(A) Disease epicenter mapping schema. Spatial correlations between cortical atrophy patterns and seed-based cortico- and subcortico-cortical connectivity were used to identify disease epicenters in TLE and IGE. Epicenters are regions whose connectivity profiles significantly correlated with the syndrome-specific atrophy map; statistical significance was assessed using spin permutation tests. This procedure was repeated systematically to assess the epicenter value of every cortical and subcortical region, as well as in both functional and structural connectivity matrices. (B and C) Correlation coefficients indexing spatial similarity between TLE- and IGE-specific atrophy and seed-based functional (left) and structural (right) connectivity measures for every cortical and subcortical region. Regions with significant associations were ranked in descending order based on their correlation coefficients, with the first five regions identified as disease epicenters (white outline). In TLE, ipsilateral temporo-limbic cortices (functional: Pspin < 0.05, structural: Pspin < 0.1) and subcortical areas—including ipsilateral amygdala (functional: Pspin < 0.05), thalamus (functional: Pspin < 0.05, structural: Pspin < 0.01), pallidum (functional: Pspin < 0.05), putamen (functional: Pspin < 0.05), and hippocampus (functional: Pspin < 0.1)—emerged as disease epicenters. In IGE, the highest ranked disease epicenters were located in bilateral fronto-central cortices, including postcentral gyri (functional: Pspin < 0.05, structural: Pspin < 0.05), left (functional: Pspin < 0.005, structural: Pspin < 0.1) and right amygdala (functional: Pspin < 0.005), and left pallidum (structural: Pspin < 0.1). *Pspin < 0.1, n.s., nonsignificant.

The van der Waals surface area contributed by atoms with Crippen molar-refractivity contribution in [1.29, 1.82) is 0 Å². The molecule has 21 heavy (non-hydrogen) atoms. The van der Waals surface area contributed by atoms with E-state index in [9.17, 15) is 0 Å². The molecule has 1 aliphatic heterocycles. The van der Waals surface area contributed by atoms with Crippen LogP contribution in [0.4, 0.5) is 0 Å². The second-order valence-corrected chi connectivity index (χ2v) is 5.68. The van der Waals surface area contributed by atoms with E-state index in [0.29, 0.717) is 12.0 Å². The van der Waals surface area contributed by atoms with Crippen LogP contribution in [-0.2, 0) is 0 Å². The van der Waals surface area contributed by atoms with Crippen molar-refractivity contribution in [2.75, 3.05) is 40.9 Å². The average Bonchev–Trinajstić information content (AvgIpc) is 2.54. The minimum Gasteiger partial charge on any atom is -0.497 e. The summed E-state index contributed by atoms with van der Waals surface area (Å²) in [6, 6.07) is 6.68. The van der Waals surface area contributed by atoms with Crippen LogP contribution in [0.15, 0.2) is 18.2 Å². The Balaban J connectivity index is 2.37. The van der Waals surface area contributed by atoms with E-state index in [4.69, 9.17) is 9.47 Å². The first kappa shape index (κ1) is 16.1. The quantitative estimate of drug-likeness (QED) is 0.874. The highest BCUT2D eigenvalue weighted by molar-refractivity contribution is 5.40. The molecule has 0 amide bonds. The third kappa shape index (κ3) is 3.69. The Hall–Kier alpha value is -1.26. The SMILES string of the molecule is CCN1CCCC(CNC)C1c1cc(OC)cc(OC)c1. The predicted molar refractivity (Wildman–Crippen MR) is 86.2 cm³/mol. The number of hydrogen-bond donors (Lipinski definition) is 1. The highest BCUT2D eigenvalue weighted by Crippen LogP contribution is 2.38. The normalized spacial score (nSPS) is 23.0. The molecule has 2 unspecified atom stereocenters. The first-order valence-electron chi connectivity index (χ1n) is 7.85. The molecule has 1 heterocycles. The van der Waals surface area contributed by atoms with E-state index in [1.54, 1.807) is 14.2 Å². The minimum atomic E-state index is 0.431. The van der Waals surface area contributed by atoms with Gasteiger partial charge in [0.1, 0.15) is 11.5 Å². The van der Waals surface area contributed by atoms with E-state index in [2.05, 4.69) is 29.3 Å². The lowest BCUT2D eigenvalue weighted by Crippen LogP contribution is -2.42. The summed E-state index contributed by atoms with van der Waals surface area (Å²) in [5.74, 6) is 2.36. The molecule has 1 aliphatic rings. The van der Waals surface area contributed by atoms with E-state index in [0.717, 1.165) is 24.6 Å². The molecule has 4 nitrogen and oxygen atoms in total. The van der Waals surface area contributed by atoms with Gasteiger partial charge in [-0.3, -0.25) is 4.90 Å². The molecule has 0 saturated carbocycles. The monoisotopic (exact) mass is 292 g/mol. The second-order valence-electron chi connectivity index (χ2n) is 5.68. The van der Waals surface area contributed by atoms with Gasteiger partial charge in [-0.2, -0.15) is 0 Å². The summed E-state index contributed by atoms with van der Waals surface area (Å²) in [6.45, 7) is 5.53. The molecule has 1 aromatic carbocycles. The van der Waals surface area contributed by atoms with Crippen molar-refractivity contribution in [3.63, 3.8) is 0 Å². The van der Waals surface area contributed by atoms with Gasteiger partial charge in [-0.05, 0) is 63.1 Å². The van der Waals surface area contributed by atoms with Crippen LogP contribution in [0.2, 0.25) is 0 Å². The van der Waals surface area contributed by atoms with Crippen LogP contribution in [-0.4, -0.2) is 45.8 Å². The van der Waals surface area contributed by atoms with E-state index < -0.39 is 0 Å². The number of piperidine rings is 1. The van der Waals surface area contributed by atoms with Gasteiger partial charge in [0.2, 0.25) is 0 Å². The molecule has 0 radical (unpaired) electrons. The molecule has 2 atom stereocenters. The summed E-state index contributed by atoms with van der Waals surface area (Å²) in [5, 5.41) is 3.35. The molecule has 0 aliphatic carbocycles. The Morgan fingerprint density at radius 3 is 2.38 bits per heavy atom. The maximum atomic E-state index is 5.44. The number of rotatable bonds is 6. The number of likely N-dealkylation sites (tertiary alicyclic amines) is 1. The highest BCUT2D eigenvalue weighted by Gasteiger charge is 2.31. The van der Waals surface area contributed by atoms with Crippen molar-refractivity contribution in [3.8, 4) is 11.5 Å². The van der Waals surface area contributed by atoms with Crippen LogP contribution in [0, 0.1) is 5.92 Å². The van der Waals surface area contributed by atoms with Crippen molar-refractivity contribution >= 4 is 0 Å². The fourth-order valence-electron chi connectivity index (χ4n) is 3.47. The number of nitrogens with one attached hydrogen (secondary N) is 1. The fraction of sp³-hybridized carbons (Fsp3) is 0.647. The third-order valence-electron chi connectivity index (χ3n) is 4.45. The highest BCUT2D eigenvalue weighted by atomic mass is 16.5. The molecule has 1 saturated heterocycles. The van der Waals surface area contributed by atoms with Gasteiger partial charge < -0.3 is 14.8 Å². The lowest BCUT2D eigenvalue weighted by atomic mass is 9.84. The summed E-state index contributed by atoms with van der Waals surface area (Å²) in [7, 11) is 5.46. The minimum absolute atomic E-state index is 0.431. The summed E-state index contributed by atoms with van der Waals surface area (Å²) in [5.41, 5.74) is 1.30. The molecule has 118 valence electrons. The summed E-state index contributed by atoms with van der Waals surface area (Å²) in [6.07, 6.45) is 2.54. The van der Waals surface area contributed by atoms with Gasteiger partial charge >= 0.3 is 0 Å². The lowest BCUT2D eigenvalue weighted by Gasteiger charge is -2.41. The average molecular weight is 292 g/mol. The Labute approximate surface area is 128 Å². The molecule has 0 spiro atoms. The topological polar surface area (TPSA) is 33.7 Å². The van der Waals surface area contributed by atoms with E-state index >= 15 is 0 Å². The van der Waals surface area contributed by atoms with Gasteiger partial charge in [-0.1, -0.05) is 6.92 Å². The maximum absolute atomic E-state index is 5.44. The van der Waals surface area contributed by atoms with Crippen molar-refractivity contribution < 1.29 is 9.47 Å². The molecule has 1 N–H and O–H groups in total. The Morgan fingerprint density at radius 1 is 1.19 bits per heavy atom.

• Fig. 4 Negative effects of age on cortical thickness and subcortical volume in TLE.

    (A) Significant age-related differences on gray matter atrophy between individuals with TLE and healthy controls for all cortical and subcortical regions. Patients with TLE showed a negative effect of age on cortical thickness in bilateral temporo-parietal (PFDR < 0.005) and sensorimotor (PFDR < 0.01) cortices and on subcortical volume in ipsilateral hippocampus (PFDR < 5 × 10−7) and bilateral thalamus (PFDR < 0.05). Negative log10-transformed FDR-corrected P values are shown. (B) Schematic of the figure layout is provided in the middle. Scatterplots depict relationships between the age-related effects and functional (red) and structural (blue) maps of degree centrality (left) and disease epicenter (right). Significant associations were observed between age-related effects and every hub and epicenter measures, with the exception of structural subcortical degree centrality, suggesting a role of connectome organization on age-related effects in TLE.